LONDON (AFP/APP): European stock markets and oil prices recovered Friday following heavy losses this week on fears that interest rate hikes aimed at cooling decades-high inflation will spark a global recession.
London stocks rallied 1.3 percent around midday with investors brushing aside news of bruising defeats for Britain’s ruling Conservatives in by-elections on Thursday.
The pound firmed against the dollar and euro, despite data showing a drop in UK retail sales volumes as inflation soars.
Paris stocks jumped 1.8 percent in eurozone trade, while Frankfurt rose 0.8 percent with gains tempered by news of the worsening German business climate.
“Stock markets are taking a breather after being beat up… as recession fears took their toll,” OANDA analyst Craig Erlam told AFP.
But he warned that stock markets remain “vulnerable to another onslaught if the news does not improve”.
Asian stock markets closed higher after Thursday’s gains on Wall Street.
The slight recoveries come after global markets have been thrown into turmoil for months owing to soaring inflation, interest-rate hikes, the Ukraine war and China lockdowns. Federal Reserve boss Jerome Powell this week told lawmakers a recession was “certainly a possibility”.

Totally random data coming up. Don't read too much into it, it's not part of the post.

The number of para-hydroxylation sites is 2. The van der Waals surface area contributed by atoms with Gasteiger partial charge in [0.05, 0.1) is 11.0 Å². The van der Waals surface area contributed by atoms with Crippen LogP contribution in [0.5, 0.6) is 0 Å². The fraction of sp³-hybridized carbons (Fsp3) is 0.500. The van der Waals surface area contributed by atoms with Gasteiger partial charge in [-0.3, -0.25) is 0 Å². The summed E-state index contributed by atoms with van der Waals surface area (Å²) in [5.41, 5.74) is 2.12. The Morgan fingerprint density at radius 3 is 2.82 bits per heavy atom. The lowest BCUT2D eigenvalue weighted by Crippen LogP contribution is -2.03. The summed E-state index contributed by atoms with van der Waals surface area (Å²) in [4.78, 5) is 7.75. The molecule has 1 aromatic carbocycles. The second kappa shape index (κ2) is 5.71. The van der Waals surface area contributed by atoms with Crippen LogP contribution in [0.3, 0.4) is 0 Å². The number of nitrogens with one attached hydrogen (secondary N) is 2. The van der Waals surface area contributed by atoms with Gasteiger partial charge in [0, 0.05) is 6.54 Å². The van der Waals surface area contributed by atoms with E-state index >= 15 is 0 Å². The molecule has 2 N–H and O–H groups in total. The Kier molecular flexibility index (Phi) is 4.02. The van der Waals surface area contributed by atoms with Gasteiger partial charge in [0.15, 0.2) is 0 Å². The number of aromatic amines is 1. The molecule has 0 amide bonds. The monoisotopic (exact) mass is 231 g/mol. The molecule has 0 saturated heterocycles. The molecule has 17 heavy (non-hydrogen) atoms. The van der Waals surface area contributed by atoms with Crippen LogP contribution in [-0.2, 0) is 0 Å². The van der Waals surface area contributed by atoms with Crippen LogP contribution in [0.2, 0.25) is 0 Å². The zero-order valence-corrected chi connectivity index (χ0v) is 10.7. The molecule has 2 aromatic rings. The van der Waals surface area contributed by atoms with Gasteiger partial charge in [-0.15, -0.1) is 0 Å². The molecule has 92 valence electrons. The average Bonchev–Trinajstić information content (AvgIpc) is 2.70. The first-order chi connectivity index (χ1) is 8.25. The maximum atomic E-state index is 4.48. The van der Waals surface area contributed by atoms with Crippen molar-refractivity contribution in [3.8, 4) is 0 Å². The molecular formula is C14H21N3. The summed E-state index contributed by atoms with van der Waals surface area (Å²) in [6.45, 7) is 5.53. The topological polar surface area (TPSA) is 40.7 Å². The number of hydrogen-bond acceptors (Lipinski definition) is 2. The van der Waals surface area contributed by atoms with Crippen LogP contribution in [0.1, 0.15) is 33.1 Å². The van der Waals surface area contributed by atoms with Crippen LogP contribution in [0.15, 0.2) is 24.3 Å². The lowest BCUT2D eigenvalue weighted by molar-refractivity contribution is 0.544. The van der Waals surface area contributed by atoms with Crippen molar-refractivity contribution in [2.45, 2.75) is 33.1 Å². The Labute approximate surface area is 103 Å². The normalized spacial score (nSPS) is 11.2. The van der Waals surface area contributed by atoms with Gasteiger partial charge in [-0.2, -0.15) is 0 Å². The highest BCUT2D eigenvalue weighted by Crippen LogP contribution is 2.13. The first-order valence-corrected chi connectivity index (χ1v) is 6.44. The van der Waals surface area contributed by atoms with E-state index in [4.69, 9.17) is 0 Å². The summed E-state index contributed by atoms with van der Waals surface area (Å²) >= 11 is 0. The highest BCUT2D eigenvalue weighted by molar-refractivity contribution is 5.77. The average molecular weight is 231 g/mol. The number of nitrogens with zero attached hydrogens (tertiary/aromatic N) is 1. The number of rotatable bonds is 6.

He suggested officials were ready to press on with big rate hikes, following last week’s three-quarter point increase for US borrowing costs that sent markets tanking.
By contrast, the Bank of Japan is sitting tight over interest rate rises, even as the country’s inflation stands at a seven-year high.
Sentiment in Asia has meanwhile been boosted by comments from Chinese President Xi Jinping suggesting an end to China’s tech crackdown as well as possible new measures aimed at lifting the economy.
Hong Kong shares were among the biggest winners Friday thanks to a rally in tech giants including Alibaba, Tencent and NetEase.
Meanwhile, global markets have been thrown into turmoil for months by a perfect storm of crises that have left observers predicting a sharp contraction, including the Ukraine war, China’s lockdown-induced economic troubles, supply chain snarls and spiking energy costs.
Expectations that the Federal Reserve and other central banks will have to keep lifting rates have left many traders fretting that the pain could go on for some time, with sovereign bond yields — key gauges to future rates — continuing to climb.